The overall Spanish videogame industry hasn’t stop growing. GameTrack data shows an increase of 5% users for total population between 2012 Q3 and 2014 Q3 (anecdotically It also shows an increase on 7% for females making them now the 48%, the biggest rise on EU markets). In Euros it increased a 31% between 2013 and 2014 to a total of 763 million Euros. So as a general market we’re one to keep in mind (and that is not counting other Spanish speaking countries).
That's for the overall market. The Spanish indie scene is behind the English but is starting to catch up. While some of the reasons usually given for the increase of indie developers apply to everyone at the same time (like the democratisation of the development tools, apparition of new platforms and audiences or the development of the digital distribution as opposed to the physical one) others affected Spain later than the main indie scene.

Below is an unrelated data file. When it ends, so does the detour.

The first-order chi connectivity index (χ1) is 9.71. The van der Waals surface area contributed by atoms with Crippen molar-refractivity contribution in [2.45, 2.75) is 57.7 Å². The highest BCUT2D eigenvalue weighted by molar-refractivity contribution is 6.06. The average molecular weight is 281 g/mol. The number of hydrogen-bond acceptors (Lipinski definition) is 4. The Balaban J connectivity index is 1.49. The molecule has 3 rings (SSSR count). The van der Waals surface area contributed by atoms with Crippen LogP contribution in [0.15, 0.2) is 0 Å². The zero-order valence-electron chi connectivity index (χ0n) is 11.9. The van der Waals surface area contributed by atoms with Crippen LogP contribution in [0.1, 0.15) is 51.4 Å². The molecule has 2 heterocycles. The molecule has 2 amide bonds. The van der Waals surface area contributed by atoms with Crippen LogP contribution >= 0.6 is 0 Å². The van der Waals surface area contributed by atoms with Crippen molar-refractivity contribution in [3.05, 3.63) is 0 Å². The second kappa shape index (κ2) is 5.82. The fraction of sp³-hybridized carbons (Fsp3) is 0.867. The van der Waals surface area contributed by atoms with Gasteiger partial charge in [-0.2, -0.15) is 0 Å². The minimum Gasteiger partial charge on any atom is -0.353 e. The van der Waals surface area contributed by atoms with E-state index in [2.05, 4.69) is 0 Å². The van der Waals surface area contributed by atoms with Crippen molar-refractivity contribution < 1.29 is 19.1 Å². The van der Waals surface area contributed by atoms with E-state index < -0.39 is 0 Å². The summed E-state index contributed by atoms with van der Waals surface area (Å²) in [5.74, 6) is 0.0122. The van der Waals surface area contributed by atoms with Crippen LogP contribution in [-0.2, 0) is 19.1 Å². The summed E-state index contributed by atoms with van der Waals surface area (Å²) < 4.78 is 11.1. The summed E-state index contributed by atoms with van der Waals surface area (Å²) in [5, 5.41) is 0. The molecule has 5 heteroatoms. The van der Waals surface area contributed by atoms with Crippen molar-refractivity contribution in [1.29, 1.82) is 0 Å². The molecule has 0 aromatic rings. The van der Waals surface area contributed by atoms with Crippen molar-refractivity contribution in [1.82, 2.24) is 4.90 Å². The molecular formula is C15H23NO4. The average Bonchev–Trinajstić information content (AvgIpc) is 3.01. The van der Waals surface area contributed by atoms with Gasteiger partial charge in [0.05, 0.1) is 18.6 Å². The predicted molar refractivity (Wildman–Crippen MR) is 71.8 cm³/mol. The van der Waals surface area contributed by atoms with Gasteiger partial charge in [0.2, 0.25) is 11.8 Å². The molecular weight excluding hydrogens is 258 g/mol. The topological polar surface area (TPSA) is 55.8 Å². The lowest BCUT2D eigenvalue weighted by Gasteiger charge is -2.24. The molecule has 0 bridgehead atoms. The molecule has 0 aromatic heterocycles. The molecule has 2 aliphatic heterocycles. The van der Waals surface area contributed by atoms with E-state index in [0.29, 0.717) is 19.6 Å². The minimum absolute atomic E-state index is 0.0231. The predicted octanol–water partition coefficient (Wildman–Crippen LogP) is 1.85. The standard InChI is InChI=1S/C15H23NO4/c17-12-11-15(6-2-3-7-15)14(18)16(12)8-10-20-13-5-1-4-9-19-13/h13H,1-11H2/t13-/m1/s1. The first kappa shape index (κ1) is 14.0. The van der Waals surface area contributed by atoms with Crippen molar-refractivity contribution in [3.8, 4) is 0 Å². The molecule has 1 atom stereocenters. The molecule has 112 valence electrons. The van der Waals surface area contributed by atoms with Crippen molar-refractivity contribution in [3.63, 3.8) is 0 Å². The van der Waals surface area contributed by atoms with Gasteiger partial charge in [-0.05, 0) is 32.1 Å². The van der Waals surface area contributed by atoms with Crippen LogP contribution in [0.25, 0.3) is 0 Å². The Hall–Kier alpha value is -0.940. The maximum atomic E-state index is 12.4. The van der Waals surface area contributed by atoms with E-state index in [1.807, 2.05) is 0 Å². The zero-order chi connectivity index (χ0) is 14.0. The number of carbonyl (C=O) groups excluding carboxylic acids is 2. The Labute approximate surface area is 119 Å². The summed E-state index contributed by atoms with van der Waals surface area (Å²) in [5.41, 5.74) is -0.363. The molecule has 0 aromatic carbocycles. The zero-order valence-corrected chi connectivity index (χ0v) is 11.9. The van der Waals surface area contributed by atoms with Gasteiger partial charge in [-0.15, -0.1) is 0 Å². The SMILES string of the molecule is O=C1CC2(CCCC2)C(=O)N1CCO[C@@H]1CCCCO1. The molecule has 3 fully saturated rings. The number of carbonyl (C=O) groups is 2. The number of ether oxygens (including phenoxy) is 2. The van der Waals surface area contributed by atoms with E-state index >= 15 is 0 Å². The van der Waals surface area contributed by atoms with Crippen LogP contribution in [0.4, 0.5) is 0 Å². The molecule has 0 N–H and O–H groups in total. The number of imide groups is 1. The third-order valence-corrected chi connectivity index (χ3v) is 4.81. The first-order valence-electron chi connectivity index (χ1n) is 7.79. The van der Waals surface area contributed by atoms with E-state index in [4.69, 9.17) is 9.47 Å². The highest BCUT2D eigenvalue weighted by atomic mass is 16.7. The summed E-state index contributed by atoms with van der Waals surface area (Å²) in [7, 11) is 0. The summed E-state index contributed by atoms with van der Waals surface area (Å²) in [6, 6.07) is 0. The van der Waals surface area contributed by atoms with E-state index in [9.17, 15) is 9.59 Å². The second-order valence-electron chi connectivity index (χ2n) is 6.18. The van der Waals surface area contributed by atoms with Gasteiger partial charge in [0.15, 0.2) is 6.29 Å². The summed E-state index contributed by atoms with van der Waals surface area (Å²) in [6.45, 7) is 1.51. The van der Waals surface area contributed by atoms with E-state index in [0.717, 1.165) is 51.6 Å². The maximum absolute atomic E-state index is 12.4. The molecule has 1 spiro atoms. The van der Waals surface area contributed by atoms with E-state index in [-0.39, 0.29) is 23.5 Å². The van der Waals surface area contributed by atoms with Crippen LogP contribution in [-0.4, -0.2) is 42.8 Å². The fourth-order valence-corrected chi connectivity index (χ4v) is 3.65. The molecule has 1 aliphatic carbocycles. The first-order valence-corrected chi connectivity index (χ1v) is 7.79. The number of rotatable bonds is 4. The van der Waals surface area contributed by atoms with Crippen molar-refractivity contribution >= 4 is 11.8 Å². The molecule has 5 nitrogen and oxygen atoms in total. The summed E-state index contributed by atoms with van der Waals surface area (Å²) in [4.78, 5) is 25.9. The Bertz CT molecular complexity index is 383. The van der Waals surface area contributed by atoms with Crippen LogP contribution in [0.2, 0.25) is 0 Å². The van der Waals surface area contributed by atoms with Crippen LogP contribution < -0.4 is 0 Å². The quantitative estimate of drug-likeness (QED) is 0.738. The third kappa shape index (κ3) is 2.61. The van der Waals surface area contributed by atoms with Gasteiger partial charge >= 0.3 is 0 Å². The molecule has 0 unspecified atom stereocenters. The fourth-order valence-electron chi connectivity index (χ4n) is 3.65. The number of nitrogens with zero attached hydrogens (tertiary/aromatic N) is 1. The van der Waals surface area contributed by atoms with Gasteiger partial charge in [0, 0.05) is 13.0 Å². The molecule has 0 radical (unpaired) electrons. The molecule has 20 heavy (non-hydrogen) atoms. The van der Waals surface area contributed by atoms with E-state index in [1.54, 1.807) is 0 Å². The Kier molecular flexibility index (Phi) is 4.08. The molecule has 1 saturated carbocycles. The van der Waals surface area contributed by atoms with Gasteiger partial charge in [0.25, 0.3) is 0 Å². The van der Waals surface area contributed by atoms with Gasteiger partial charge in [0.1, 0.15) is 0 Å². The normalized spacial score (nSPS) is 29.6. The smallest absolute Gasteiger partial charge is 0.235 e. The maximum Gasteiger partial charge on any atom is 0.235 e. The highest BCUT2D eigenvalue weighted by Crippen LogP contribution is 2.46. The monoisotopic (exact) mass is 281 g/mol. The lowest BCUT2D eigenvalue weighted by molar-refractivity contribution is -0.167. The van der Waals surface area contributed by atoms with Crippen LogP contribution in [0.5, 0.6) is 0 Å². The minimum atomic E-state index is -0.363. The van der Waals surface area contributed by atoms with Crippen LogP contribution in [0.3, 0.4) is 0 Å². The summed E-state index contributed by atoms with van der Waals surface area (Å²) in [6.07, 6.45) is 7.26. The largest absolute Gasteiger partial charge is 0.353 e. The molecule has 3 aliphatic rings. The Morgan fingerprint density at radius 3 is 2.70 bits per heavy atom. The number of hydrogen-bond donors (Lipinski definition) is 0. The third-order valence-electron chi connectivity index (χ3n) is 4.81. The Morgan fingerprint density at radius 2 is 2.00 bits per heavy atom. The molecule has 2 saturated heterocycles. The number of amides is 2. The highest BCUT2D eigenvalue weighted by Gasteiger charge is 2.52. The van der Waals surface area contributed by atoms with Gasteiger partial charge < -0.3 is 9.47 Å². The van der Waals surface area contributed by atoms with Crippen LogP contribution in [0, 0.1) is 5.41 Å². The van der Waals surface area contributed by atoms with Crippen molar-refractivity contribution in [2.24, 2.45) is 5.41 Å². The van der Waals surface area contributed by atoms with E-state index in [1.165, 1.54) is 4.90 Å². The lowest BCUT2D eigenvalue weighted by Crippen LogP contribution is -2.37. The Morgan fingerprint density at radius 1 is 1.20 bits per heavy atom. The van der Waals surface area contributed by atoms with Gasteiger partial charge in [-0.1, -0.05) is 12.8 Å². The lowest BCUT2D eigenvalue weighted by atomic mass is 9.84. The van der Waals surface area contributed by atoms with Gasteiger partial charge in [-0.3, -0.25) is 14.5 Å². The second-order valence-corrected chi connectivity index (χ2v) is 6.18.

Sucess stories breed people's interest and desire to replicate them, but for the Spanish developers they might have felt a bit “far off”, that was until the first Spanish indie stories started to surface with UnEpic in 2011 and Deadlight in 2012. That showed we could break into the indie market as well.
Crowdfunding as a finance way was known in Spain but videogame devs starting using it a bit late, which is not unusual. The fact that Kickstarter requires someone in the UK or US didn't help. But successful projects like “Candle”, “Dead Synchronicity” or “Crossing Souls” helped breaking that barrier.
A great mix of old and new people ocurred. While you have people coming from the previous hobbyist videogame scene and some veteran developers from the likes of Pyro and Dinamic, new people started pouring in from the ever-increasing videogame education related programs and mixing to form the current bubbling dev scene.